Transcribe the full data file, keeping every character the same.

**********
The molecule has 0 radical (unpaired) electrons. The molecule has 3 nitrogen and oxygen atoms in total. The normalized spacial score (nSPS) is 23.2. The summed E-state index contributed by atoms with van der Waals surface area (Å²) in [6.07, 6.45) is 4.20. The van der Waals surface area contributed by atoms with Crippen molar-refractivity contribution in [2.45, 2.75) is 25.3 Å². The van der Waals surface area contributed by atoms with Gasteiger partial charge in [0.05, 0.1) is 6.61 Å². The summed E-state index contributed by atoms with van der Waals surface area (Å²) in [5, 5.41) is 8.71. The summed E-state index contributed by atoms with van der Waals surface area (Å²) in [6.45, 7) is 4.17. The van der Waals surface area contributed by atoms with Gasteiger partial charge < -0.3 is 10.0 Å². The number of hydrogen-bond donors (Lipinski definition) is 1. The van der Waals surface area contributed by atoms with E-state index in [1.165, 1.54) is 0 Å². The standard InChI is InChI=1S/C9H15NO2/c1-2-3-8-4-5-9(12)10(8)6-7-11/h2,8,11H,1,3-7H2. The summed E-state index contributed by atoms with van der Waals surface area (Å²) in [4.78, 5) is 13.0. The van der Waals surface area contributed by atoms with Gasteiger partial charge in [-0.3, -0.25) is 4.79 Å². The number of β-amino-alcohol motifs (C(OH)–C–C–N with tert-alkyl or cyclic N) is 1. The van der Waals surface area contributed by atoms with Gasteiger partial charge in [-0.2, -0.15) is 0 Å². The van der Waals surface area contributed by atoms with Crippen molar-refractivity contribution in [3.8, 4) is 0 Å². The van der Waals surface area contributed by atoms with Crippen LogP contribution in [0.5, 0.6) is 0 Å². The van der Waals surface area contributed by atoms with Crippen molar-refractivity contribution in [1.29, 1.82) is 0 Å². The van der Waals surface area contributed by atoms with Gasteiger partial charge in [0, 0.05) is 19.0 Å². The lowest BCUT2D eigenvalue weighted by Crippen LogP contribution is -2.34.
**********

The molecule has 0 radical (unpaired) electrons. The molecule has 3 nitrogen and oxygen atoms in total. The normalized spacial score (nSPS) is 23.2. The summed E-state index contributed by atoms with van der Waals surface area (Å²) in [6.07, 6.45) is 4.20. The van der Waals surface area contributed by atoms with Crippen molar-refractivity contribution in [2.45, 2.75) is 25.3 Å². The van der Waals surface area contributed by atoms with Gasteiger partial charge in [0.05, 0.1) is 6.61 Å². The summed E-state index contributed by atoms with van der Waals surface area (Å²) in [5, 5.41) is 8.71. The summed E-state index contributed by atoms with van der Waals surface area (Å²) in [6.45, 7) is 4.17. The van der Waals surface area contributed by atoms with Gasteiger partial charge < -0.3 is 10.0 Å². The number of hydrogen-bond donors (Lipinski definition) is 1. The van der Waals surface area contributed by atoms with E-state index in [1.165, 1.54) is 0 Å². The standard InChI is InChI=1S/C9H15NO2/c1-2-3-8-4-5-9(12)10(8)6-7-11/h2,8,11H,1,3-7H2. The summed E-state index contributed by atoms with van der Waals surface area (Å²) in [4.78, 5) is 13.0. The van der Waals surface area contributed by atoms with Gasteiger partial charge in [-0.3, -0.25) is 4.79 Å². The number of β-amino-alcohol motifs (C(OH)–C–C–N with tert-alkyl or cyclic N) is 1. The van der Waals surface area contributed by atoms with Gasteiger partial charge in [-0.2, -0.15) is 0 Å². The van der Waals surface area contributed by atoms with Crippen molar-refractivity contribution in [3.8, 4) is 0 Å². The van der Waals surface area contributed by atoms with Crippen LogP contribution in [0.5, 0.6) is 0 Å². The van der Waals surface area contributed by atoms with Crippen molar-refractivity contribution in [1.29, 1.82) is 0 Å². The van der Waals surface area contributed by atoms with Gasteiger partial charge in [0, 0.05) is 19.0 Å². The lowest BCUT2D eigenvalue weighted by Crippen LogP contribution is -2.34.